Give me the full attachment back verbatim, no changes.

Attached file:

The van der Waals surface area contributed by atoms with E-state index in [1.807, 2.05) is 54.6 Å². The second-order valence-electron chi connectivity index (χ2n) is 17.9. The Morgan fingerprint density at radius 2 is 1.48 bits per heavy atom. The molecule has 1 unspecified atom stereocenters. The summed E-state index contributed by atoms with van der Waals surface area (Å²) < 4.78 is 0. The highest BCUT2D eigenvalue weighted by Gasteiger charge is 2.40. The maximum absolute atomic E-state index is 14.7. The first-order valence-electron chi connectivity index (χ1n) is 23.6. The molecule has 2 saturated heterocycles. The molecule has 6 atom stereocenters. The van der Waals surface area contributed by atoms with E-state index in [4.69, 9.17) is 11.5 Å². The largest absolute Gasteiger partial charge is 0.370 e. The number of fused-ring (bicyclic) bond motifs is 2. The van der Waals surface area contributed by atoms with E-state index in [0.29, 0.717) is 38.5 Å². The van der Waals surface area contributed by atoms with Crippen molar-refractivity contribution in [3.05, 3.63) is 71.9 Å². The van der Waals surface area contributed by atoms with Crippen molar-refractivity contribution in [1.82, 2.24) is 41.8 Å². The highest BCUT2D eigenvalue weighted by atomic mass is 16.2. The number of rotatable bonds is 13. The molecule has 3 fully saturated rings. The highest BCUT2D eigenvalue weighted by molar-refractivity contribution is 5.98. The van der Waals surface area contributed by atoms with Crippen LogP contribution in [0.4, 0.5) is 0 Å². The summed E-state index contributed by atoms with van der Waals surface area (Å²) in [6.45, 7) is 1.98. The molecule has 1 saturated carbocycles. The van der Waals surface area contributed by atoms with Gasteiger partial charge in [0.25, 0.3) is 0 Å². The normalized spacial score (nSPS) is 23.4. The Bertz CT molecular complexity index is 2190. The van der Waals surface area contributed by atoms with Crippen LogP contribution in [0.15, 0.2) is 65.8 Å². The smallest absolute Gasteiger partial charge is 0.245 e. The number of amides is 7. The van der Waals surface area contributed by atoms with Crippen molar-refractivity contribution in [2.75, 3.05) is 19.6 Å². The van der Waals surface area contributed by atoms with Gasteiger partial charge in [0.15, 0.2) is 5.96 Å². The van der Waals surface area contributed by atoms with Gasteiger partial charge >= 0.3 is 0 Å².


The van der Waals surface area contributed by atoms with E-state index in [1.807, 2.05) is 54.6 Å². The second-order valence-electron chi connectivity index (χ2n) is 17.9. The Morgan fingerprint density at radius 2 is 1.48 bits per heavy atom. The molecule has 1 unspecified atom stereocenters. The summed E-state index contributed by atoms with van der Waals surface area (Å²) < 4.78 is 0. The highest BCUT2D eigenvalue weighted by Gasteiger charge is 2.40. The maximum absolute atomic E-state index is 14.7. The first-order valence-electron chi connectivity index (χ1n) is 23.6. The molecule has 2 saturated heterocycles. The molecule has 6 atom stereocenters. The van der Waals surface area contributed by atoms with E-state index in [4.69, 9.17) is 11.5 Å². The largest absolute Gasteiger partial charge is 0.370 e. The number of fused-ring (bicyclic) bond motifs is 2. The van der Waals surface area contributed by atoms with E-state index in [0.29, 0.717) is 38.5 Å². The van der Waals surface area contributed by atoms with Crippen molar-refractivity contribution in [3.05, 3.63) is 71.9 Å². The van der Waals surface area contributed by atoms with Crippen molar-refractivity contribution in [1.82, 2.24) is 41.8 Å². The highest BCUT2D eigenvalue weighted by atomic mass is 16.2. The number of rotatable bonds is 13. The molecule has 3 fully saturated rings. The highest BCUT2D eigenvalue weighted by molar-refractivity contribution is 5.98. The van der Waals surface area contributed by atoms with Crippen LogP contribution in [0.4, 0.5) is 0 Å². The summed E-state index contributed by atoms with van der Waals surface area (Å²) in [6.45, 7) is 1.98. The molecule has 1 saturated carbocycles. The van der Waals surface area contributed by atoms with Gasteiger partial charge in [0.25, 0.3) is 0 Å². The normalized spacial score (nSPS) is 23.4. The Bertz CT molecular complexity index is 2190. The van der Waals surface area contributed by atoms with Crippen LogP contribution in [0.15, 0.2) is 65.8 Å². The smallest absolute Gasteiger partial charge is 0.245 e. The number of amides is 7. The van der Waals surface area contributed by atoms with Crippen molar-refractivity contribution in [2.75, 3.05) is 19.6 Å². The van der Waals surface area contributed by atoms with Gasteiger partial charge in [0.15, 0.2) is 5.96 Å². The van der Waals surface area contributed by atoms with Gasteiger partial charge >= 0.3 is 0 Å².